Developers and REITs that specialize in grocery-anchored centers have been the most active retail real estate segment during the pandemic and, therefore, the most familiar with quickly adjusting to government-authorized standards.
One of those is Phillips Edison & Company, which owns and/or manages 312 such centers across the United States, so we asked PECO’s COO Bob Myers what the company has been doing to put its 5,500 “neighbors” back in business.
What significant challenges filled your work days during the pandemic shutdown?
"The biggest challenge has been keeping up with the most up-to-date information as the situation unfolded across the country. The rapidly changing and evolving guidance on the virus itself, along with the continuously shifting state and local mandates – which vary across the country – have kept us on our toes. We pride ourselves on being locally smart in the communities in which we operate, so we are constantly monitoring governmental requirements and local needs in over 300 neighborhoods."
How have you been helping the third of your tenants who were out of business during the crisis?
"We have worked closely with our neighbors to help them prepare for re-opening and, as of June 8, 92% of our total neighbor spaces were open. Initially, our leasing team reached out to all our neighbors and shared information about the PECO Connect pages on our website, which helped them understand their options in seeking financial relief dollars through the CARES Act. We used our proprietary platform, DashComm, to deliver information quickly. In addition to calls and e-mails, we’ve hosted webinars, produced multilingual videos and most recently distributed a video on reimagining your restaurant business – which included everything from saving on food costs and introducing meal kits to simplifying your menu."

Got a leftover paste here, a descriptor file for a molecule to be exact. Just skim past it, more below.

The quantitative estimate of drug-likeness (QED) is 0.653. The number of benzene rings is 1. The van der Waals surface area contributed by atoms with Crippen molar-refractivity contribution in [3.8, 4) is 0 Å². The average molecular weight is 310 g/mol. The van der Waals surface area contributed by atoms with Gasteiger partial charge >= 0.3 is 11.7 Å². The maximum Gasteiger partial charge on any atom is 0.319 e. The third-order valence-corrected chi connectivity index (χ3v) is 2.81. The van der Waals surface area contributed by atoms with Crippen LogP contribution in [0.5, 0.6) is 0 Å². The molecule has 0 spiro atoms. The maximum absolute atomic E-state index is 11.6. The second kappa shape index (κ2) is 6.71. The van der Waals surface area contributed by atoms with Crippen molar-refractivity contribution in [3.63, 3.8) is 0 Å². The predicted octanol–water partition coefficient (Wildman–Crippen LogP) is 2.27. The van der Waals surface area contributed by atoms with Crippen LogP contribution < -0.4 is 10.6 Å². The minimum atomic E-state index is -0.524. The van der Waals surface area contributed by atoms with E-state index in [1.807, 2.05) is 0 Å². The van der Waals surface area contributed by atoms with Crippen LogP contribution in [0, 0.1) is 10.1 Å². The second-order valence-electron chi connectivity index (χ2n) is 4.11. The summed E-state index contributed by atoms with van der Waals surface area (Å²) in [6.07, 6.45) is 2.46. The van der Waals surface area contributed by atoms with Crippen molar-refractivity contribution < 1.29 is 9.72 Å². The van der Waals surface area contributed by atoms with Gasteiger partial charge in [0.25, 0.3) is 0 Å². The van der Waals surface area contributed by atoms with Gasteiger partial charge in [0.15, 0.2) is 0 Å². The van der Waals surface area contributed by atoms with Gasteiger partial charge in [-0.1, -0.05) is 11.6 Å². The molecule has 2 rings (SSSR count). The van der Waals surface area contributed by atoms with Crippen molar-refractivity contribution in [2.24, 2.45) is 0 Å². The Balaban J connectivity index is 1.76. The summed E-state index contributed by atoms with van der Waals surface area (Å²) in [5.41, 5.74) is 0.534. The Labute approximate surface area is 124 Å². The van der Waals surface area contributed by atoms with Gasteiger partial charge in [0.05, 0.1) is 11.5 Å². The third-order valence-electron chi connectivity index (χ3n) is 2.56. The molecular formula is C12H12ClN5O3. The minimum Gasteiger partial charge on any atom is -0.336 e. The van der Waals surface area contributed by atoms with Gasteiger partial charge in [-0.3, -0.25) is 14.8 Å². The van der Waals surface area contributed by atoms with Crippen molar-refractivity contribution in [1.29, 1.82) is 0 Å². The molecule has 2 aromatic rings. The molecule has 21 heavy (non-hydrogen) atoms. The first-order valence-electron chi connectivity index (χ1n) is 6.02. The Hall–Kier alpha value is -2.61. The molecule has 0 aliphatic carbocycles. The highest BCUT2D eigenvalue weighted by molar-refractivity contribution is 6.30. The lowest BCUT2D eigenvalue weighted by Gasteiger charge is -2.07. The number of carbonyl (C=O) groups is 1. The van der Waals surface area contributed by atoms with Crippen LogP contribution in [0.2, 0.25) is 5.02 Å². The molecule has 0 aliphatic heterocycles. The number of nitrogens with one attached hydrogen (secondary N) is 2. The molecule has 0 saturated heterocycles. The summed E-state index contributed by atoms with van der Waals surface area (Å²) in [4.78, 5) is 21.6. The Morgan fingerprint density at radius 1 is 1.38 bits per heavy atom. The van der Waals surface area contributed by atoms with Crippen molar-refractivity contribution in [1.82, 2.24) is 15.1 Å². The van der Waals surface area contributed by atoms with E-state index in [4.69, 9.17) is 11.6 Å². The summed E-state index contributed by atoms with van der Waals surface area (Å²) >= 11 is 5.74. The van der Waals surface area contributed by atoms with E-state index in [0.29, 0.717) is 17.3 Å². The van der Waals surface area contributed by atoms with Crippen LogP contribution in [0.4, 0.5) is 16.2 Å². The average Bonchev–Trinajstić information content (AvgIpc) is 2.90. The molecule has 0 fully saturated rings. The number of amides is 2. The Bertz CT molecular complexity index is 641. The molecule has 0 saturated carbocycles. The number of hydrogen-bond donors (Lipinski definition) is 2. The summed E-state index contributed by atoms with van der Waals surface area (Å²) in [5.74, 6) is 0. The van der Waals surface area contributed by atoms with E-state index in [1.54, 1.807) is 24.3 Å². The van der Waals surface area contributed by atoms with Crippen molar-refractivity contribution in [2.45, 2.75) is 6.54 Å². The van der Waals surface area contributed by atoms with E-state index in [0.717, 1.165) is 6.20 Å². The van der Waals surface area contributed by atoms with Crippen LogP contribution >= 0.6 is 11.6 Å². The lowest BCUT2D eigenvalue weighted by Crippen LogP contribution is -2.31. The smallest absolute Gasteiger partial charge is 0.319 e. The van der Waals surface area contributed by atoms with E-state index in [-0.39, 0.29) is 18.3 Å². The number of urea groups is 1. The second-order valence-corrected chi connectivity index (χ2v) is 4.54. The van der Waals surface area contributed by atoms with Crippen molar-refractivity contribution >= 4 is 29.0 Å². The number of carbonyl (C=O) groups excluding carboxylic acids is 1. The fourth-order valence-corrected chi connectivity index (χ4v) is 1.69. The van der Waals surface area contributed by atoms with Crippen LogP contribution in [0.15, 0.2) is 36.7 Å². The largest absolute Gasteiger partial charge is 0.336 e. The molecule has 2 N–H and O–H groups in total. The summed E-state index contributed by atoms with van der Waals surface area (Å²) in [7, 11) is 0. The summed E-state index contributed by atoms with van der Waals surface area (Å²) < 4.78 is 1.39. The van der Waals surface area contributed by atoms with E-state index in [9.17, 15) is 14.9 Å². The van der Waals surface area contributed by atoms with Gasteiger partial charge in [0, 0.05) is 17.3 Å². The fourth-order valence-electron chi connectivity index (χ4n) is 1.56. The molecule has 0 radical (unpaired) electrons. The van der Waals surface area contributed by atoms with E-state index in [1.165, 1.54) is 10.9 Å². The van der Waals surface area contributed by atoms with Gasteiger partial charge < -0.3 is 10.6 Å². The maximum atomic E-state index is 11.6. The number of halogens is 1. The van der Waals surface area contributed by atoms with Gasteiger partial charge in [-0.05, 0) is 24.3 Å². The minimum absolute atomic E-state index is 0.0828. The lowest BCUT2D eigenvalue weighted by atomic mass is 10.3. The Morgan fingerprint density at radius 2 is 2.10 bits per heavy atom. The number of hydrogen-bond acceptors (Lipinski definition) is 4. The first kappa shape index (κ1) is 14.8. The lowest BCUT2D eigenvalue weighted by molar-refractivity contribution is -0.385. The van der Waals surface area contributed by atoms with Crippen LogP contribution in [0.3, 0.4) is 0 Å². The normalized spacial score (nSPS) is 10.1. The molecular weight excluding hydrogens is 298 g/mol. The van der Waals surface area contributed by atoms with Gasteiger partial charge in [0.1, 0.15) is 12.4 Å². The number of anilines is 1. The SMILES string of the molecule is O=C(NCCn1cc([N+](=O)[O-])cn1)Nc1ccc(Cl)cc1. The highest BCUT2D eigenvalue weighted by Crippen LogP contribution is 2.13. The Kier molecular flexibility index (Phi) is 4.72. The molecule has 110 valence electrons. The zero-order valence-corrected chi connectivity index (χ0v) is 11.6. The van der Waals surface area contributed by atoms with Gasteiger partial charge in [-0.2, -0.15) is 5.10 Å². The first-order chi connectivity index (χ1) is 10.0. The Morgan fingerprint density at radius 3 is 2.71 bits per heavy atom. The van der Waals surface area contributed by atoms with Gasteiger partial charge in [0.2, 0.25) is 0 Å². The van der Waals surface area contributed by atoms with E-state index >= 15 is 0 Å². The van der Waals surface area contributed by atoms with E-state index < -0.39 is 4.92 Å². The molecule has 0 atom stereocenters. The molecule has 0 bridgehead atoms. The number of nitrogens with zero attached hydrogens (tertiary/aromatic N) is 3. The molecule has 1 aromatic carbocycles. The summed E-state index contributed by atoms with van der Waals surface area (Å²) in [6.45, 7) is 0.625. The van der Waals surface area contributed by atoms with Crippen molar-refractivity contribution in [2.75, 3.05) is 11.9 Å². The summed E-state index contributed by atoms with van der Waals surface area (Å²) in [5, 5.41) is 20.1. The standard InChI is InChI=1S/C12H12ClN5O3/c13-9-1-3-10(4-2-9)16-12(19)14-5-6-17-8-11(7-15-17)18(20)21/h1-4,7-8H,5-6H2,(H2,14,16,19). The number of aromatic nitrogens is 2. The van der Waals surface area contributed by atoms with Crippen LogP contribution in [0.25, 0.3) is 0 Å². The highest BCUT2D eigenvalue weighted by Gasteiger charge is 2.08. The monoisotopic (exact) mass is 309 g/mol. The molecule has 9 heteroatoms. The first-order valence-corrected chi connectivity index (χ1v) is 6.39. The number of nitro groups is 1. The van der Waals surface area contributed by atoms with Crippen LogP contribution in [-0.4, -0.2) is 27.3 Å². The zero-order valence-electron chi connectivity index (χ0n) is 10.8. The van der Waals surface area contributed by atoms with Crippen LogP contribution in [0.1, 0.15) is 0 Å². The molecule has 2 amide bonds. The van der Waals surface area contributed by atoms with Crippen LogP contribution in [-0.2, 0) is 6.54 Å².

I know that over the past few years, Phillips Edison has made substantial investments in technology across its wide-ranging portfolio. Did that pay off during the pandemic?
"Our investment in technology kept our team effective and productive when we moved to a remote work environment. Unlike many companies, the actual move was not a significant challenge. However, we have a strong and unique company culture and having a fully remote team meant that we had to find new and creative ways to keep them connected and maintain the culture."
Will any of the changes or new safety procedures instituted during the crisis remain after the pandemic has subsided?
"Our associates will be informed that they should not report to work if they are experiencing symptoms of COVID-19 or have experienced symptoms in the 72 hours prior to start of shift. They will be required to adhere to state and local guidelines with respect to social distancing and PPE, as well as to handwashing and sanitation guidelines. We are asking our neighbors to do the same and to monitor store occupancy and sanitation procedures to government-authorized levels. We’re also encouraging them to implement self-service and contactless payment whenever possible."
Will you continue to limit capital expenditures into the next year?
"We will continue to make repairs and replacements that are necessary. Non-essential capital expenditures will largely remain limited until the pandemic situation has stabilized."